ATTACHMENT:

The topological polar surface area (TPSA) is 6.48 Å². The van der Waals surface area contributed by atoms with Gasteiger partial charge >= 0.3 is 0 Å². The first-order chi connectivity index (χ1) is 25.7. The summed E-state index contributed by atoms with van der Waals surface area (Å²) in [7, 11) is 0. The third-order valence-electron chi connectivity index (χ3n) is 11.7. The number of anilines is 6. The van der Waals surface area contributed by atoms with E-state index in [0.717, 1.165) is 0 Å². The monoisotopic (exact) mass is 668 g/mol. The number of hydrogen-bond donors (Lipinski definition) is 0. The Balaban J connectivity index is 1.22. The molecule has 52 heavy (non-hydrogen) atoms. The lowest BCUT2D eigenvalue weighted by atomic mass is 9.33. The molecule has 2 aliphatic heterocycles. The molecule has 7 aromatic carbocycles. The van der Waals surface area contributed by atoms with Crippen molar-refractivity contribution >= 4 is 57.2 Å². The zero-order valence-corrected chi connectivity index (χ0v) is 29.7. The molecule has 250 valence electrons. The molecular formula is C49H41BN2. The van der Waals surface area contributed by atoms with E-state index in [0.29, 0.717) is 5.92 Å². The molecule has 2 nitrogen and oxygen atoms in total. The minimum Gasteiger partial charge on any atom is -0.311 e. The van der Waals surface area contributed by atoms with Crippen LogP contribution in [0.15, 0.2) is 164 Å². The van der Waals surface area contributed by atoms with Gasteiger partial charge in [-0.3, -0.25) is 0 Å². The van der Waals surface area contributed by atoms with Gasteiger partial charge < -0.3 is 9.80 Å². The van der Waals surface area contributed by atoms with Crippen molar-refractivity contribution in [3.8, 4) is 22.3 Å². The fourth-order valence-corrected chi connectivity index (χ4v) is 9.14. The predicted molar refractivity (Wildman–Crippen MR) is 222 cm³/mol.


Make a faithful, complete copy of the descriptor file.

The topological polar surface area (TPSA) is 6.48 Å². The van der Waals surface area contributed by atoms with Gasteiger partial charge >= 0.3 is 0 Å². The first-order chi connectivity index (χ1) is 25.7. The summed E-state index contributed by atoms with van der Waals surface area (Å²) in [7, 11) is 0. The third-order valence-electron chi connectivity index (χ3n) is 11.7. The number of anilines is 6. The van der Waals surface area contributed by atoms with E-state index in [0.717, 1.165) is 0 Å². The monoisotopic (exact) mass is 668 g/mol. The number of hydrogen-bond donors (Lipinski definition) is 0. The Balaban J connectivity index is 1.22. The molecule has 52 heavy (non-hydrogen) atoms. The lowest BCUT2D eigenvalue weighted by atomic mass is 9.33. The molecule has 2 aliphatic heterocycles. The molecule has 7 aromatic carbocycles. The van der Waals surface area contributed by atoms with Crippen molar-refractivity contribution >= 4 is 57.2 Å². The zero-order valence-corrected chi connectivity index (χ0v) is 29.7. The molecule has 250 valence electrons. The molecular formula is C49H41BN2. The van der Waals surface area contributed by atoms with E-state index in [0.29, 0.717) is 5.92 Å². The molecule has 2 nitrogen and oxygen atoms in total. The minimum Gasteiger partial charge on any atom is -0.311 e. The van der Waals surface area contributed by atoms with Crippen LogP contribution in [0.15, 0.2) is 164 Å². The van der Waals surface area contributed by atoms with Gasteiger partial charge in [-0.3, -0.25) is 0 Å². The van der Waals surface area contributed by atoms with Gasteiger partial charge < -0.3 is 9.80 Å². The van der Waals surface area contributed by atoms with Crippen molar-refractivity contribution in [3.8, 4) is 22.3 Å². The fourth-order valence-corrected chi connectivity index (χ4v) is 9.14. The predicted molar refractivity (Wildman–Crippen MR) is 222 cm³/mol.